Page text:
For drinks, you’re going to be spoiled for choice. York is famous for having a lot of pubs. Two of the most well known are The Guy Fawkes Inn, where Guy Fawkes was born and The Golden Fleece, which is apparently very haunted. My favourite places to drink though have got to be the Evil Eye Lounge (behind an amazing gin shop) and the wonderful Fossgate Social (I wish this was my local). The latter is brilliant for craft beer too.
Where to stay in York
For about £50 a night, you can get a lovely room in the StayCity Aparthotel, which is the best I’ve stayed in for price and location.
If you want a boutiquey feel and some impressive interior design, I love the Parisi Hotel – and for a stylish little hotel, it’s actually not too bad price-wise (I’ve paid more for a lot less). If you want to stay in a really quirky and historic building, you could splash a bit more cash and go for the Judge’s Lodging, which was once what it says on the tin and is only steps from Betty’s Tearooms. Again, York is dead walkable so the location for all these is good.
Finally, although I’ve not actually stayed there, I’m sure the rooms at The Grand Hotel & Spa would be lovely (it’s where I’ve been for afternoon tea, and can confirm that was excellent).
I lived my best student life in Lancaster back in the noughties and it’s still one of my favourite places on earth. Going there feels like going ‘home’, even though it’s been years since I lived there. It might be an unusual entry on a list of the best UK city breaks, but it’s a bit of an underrated gem for a short break – or for a longer one if you want to explore the surrounding countryside.
Things to see and do in Lancaster
If you like dark history, you’re going to love Lancaster. Start with a trip to Lancaster Castle and enjoy all the gory execution stories. The famous Pendle witches were killed here, which is a piece of history I’ve always been fascinated by, and the castle explains it all really well. You can go inside cells (excellent photo opportunities, naturally) and even do a guided tour. It’s £8 to get in but absolutely worth it.
My favourite attraction in Lancaster though has got to be the Ashton Memorial and Williamson Park. This is a short walk from the centre of Lancaster. The memorial is a beautiful domed building on a hilltop. You can climb to the top of for gorgeous views out to the sea in Morecambe Bay. In the park itself, there’s a butterfly house (which Chris was petrified by when we went) and a mini beats centre, which includes some GUINEA PIGS. It’s £4 to get in, which is obviously a bargain for anything involving guinea pigs.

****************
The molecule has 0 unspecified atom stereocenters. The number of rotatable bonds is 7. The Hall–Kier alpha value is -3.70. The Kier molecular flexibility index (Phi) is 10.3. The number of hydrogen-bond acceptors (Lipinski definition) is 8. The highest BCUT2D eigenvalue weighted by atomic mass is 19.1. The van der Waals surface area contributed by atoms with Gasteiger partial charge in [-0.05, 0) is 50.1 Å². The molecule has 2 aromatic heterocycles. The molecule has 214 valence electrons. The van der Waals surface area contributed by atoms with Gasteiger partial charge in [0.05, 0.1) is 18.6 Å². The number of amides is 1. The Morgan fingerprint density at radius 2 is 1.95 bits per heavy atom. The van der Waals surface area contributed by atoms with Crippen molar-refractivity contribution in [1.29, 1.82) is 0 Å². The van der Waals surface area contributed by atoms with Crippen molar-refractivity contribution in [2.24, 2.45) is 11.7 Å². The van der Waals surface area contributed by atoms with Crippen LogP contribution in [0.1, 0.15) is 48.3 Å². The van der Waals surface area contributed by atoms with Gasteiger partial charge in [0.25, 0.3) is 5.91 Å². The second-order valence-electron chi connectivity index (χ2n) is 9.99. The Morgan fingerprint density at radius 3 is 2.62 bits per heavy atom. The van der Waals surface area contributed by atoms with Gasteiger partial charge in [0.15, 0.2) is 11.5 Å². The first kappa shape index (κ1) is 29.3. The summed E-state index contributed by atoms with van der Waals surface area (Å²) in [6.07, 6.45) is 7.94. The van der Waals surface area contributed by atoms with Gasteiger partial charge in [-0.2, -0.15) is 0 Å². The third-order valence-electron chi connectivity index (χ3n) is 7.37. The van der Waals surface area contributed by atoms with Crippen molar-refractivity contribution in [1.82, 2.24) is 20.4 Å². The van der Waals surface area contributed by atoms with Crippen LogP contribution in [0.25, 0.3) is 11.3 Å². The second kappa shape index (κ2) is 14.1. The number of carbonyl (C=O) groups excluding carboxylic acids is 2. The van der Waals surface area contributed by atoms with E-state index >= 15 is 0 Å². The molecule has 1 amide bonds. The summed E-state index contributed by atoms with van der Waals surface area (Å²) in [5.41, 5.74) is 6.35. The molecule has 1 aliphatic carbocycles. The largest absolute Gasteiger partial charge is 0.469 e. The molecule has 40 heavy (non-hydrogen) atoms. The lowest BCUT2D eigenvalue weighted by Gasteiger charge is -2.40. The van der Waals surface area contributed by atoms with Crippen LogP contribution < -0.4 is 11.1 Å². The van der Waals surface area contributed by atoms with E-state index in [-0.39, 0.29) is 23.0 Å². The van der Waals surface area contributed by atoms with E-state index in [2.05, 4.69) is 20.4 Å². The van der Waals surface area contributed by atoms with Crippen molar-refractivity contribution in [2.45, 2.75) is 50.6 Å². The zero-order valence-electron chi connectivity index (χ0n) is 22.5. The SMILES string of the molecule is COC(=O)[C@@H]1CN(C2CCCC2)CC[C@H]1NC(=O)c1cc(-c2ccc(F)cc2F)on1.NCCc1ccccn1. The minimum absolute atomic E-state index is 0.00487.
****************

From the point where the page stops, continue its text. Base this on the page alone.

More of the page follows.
Back in Lancaster city centre itself, visit the Charter Market on Wednesdays and Saturdays. If you’re into ale, do a tour of Lancaster Brewery. There are also some nice shops not to be missed, including Paper Gallery (an independent card shop); Arteria (a curated art shop); Ashton Hall Garden Centre (it’s a short taxi ride out of the city but it’s worth going as it’s the best garden centre in the world… it has to be experienced to be understood!); and GB Antiques Centre for a rummage.
Finally, Lancaster is an excellent base for exploring the surrounding countryside and cute market towns like my favourite ever place in England, Kirkby Lonsdale.
Where to eat and drink in Lancaster
Lancaster is a foodie destination, being bang in the middle of countryside growing loads of local produce. I enjoyed The Music Room for coffee and cake last time I went, and the building its in is gorgeous. Try The Sultan for Indian (this was a popular one when I was a student so has stood the test of time!); Journey Social for brunch; Whale Tail for hearty veggie dishes; and Buccelli’s for Italian. Sun Pizza is just round the corner from the Sun Inn. One is a pizza restaurant and one is a cosy pub. You work it out. Oh and Lancaster now has its own vegan café, The Herbarium, which is a good sign of progress for a small city.
For drinks, Merchants 1688 is a really unique little bar with book-themed wallpaper and a cosy atmosphere. Ye Olde John O’Gaunt is a classic ‘old man’s pub’ in the centre and not to be missed. Finally, you have to go to the Accidental Brewery and Micropub. This is new and just what Lancaster needed! It serves a good sour and I understand it sometimes has selections from my favourite brewery, Cloudwater (see the Manchester section of this post for more on that).
Where to stay in Lancaster
I’d go for The Sun Hotel, which is the same pub I mentioned in the eating section – this is an excellent location and has been a reliable choice for years. A little bit pricier, you’ve got the Toll House Inn, which has views over the canal and quirky rooms.
Probably my top choice for location and cosiness would be The Borough, which was one of my favourite gastro pubs back in my student days but now also does rooms.
Finally, the Wagon & Horses is another cosy pub/hotel that has been recommended to me by some friends who stay there every time they go – I’ve not actually tried it myself yet but I trust their standards.
Fellow travel bloggers’ ideas for the best UK city breaks
Right, that’s the end of my bit.
Onto the best UK city breaks suggested by other travel bloggers…
With thanks to fellow travel blogger Melis from Melis Living.
Things to see and do in Newcastle
There is a common misconception that Newcastle is all about the nightlife. While we do have some of the best bars and clubs in the UK, there is so much more to see in ‘the toon’ as locals call it! The main area to head to for lovely views is the Quayside (pictured). On a nice day it is perfect to walk along the river, taking in the view and stopping at some of my favourite places for food and drink.